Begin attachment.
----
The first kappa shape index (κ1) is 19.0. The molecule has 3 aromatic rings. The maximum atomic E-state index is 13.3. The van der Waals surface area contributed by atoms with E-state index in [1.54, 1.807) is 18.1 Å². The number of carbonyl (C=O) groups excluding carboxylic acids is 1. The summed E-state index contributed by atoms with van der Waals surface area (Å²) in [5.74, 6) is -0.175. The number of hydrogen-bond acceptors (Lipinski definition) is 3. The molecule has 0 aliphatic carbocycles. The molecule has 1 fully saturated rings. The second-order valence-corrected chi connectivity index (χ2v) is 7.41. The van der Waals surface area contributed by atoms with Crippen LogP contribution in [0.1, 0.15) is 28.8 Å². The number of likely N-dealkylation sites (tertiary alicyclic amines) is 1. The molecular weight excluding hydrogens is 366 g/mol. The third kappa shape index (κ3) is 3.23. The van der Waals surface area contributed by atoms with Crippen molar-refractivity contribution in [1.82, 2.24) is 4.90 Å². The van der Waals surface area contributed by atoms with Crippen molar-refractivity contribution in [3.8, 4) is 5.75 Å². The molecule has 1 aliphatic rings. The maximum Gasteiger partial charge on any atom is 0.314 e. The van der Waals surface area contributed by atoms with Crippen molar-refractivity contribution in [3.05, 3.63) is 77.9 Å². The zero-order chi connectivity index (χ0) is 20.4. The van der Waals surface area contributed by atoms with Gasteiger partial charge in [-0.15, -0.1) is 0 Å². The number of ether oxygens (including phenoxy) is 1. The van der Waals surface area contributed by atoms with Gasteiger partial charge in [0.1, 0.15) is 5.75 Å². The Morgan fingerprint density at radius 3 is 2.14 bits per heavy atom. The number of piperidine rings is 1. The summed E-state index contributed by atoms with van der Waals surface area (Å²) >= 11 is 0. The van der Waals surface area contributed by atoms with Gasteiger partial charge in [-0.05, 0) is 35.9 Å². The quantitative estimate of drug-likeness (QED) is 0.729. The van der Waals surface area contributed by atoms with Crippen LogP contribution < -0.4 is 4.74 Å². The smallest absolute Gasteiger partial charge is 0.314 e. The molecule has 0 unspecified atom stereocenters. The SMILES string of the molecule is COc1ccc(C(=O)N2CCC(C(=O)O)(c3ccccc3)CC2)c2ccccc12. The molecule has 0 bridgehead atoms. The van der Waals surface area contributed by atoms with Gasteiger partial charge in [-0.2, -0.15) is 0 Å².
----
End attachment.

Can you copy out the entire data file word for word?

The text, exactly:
The first kappa shape index (κ1) is 19.0. The molecule has 3 aromatic rings. The maximum atomic E-state index is 13.3. The van der Waals surface area contributed by atoms with E-state index in [1.54, 1.807) is 18.1 Å². The number of carbonyl (C=O) groups excluding carboxylic acids is 1. The summed E-state index contributed by atoms with van der Waals surface area (Å²) in [5.74, 6) is -0.175. The number of hydrogen-bond acceptors (Lipinski definition) is 3. The molecule has 0 aliphatic carbocycles. The molecule has 1 fully saturated rings. The second-order valence-corrected chi connectivity index (χ2v) is 7.41. The van der Waals surface area contributed by atoms with Crippen LogP contribution in [0.1, 0.15) is 28.8 Å². The number of likely N-dealkylation sites (tertiary alicyclic amines) is 1. The molecular weight excluding hydrogens is 366 g/mol. The third kappa shape index (κ3) is 3.23. The van der Waals surface area contributed by atoms with Crippen molar-refractivity contribution in [1.82, 2.24) is 4.90 Å². The van der Waals surface area contributed by atoms with Crippen molar-refractivity contribution in [3.8, 4) is 5.75 Å². The molecule has 1 aliphatic rings. The maximum Gasteiger partial charge on any atom is 0.314 e. The van der Waals surface area contributed by atoms with Crippen molar-refractivity contribution in [3.05, 3.63) is 77.9 Å². The zero-order chi connectivity index (χ0) is 20.4. The van der Waals surface area contributed by atoms with Gasteiger partial charge in [-0.15, -0.1) is 0 Å². The number of ether oxygens (including phenoxy) is 1. The van der Waals surface area contributed by atoms with Gasteiger partial charge in [0.1, 0.15) is 5.75 Å². The Morgan fingerprint density at radius 3 is 2.14 bits per heavy atom. The number of piperidine rings is 1. The summed E-state index contributed by atoms with van der Waals surface area (Å²) >= 11 is 0. The van der Waals surface area contributed by atoms with Gasteiger partial charge in [-0.05, 0) is 35.9 Å². The quantitative estimate of drug-likeness (QED) is 0.729. The van der Waals surface area contributed by atoms with Crippen LogP contribution < -0.4 is 4.74 Å². The smallest absolute Gasteiger partial charge is 0.314 e. The molecule has 0 unspecified atom stereocenters. The SMILES string of the molecule is COc1ccc(C(=O)N2CCC(C(=O)O)(c3ccccc3)CC2)c2ccccc12. The molecule has 0 bridgehead atoms. The van der Waals surface area contributed by atoms with Gasteiger partial charge in [-0.2, -0.15) is 0 Å².